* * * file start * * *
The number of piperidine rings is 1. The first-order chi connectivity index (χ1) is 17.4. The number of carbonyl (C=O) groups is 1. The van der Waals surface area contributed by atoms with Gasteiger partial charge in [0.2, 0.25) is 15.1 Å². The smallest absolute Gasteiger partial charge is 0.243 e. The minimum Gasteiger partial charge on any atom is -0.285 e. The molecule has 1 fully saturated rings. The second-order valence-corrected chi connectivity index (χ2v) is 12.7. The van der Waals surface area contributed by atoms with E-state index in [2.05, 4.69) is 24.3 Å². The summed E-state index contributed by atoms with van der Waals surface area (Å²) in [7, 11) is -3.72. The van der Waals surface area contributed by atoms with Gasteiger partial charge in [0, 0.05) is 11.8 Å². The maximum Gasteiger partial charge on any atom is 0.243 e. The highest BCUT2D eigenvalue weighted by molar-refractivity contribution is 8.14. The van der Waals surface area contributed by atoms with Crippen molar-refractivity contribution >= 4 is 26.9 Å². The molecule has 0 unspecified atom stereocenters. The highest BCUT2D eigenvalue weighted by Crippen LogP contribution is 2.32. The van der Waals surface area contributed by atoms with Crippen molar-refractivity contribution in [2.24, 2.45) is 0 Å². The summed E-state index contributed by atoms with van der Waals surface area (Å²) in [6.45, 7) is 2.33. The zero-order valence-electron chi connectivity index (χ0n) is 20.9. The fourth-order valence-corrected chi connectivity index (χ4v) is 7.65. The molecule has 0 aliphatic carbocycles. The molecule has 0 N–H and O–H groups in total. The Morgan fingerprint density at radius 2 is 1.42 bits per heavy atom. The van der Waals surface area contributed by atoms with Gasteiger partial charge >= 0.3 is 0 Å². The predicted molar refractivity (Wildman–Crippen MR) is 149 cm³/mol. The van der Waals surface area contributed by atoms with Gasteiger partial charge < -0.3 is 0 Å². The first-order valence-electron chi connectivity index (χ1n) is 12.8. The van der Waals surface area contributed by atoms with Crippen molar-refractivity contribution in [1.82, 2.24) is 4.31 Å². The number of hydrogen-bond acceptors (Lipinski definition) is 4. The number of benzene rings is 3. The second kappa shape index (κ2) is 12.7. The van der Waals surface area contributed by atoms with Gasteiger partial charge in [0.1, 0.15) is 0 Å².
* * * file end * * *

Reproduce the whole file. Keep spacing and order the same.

The number of piperidine rings is 1. The first-order chi connectivity index (χ1) is 17.4. The number of carbonyl (C=O) groups is 1. The van der Waals surface area contributed by atoms with Gasteiger partial charge in [0.2, 0.25) is 15.1 Å². The smallest absolute Gasteiger partial charge is 0.243 e. The minimum Gasteiger partial charge on any atom is -0.285 e. The molecule has 1 fully saturated rings. The second-order valence-corrected chi connectivity index (χ2v) is 12.7. The van der Waals surface area contributed by atoms with E-state index in [2.05, 4.69) is 24.3 Å². The summed E-state index contributed by atoms with van der Waals surface area (Å²) in [7, 11) is -3.72. The van der Waals surface area contributed by atoms with Gasteiger partial charge in [0, 0.05) is 11.8 Å². The maximum Gasteiger partial charge on any atom is 0.243 e. The highest BCUT2D eigenvalue weighted by molar-refractivity contribution is 8.14. The van der Waals surface area contributed by atoms with Crippen molar-refractivity contribution >= 4 is 26.9 Å². The molecule has 0 unspecified atom stereocenters. The highest BCUT2D eigenvalue weighted by Crippen LogP contribution is 2.32. The van der Waals surface area contributed by atoms with Crippen molar-refractivity contribution in [2.24, 2.45) is 0 Å². The summed E-state index contributed by atoms with van der Waals surface area (Å²) in [6.45, 7) is 2.33. The zero-order valence-electron chi connectivity index (χ0n) is 20.9. The fourth-order valence-corrected chi connectivity index (χ4v) is 7.65. The molecule has 0 aliphatic carbocycles. The molecule has 0 N–H and O–H groups in total. The Morgan fingerprint density at radius 2 is 1.42 bits per heavy atom. The van der Waals surface area contributed by atoms with Gasteiger partial charge >= 0.3 is 0 Å². The predicted molar refractivity (Wildman–Crippen MR) is 149 cm³/mol. The van der Waals surface area contributed by atoms with Gasteiger partial charge < -0.3 is 0 Å². The first-order valence-electron chi connectivity index (χ1n) is 12.8. The van der Waals surface area contributed by atoms with Crippen molar-refractivity contribution in [1.82, 2.24) is 4.31 Å². The number of hydrogen-bond acceptors (Lipinski definition) is 4. The number of benzene rings is 3. The second kappa shape index (κ2) is 12.7. The van der Waals surface area contributed by atoms with Gasteiger partial charge in [0.1, 0.15) is 0 Å².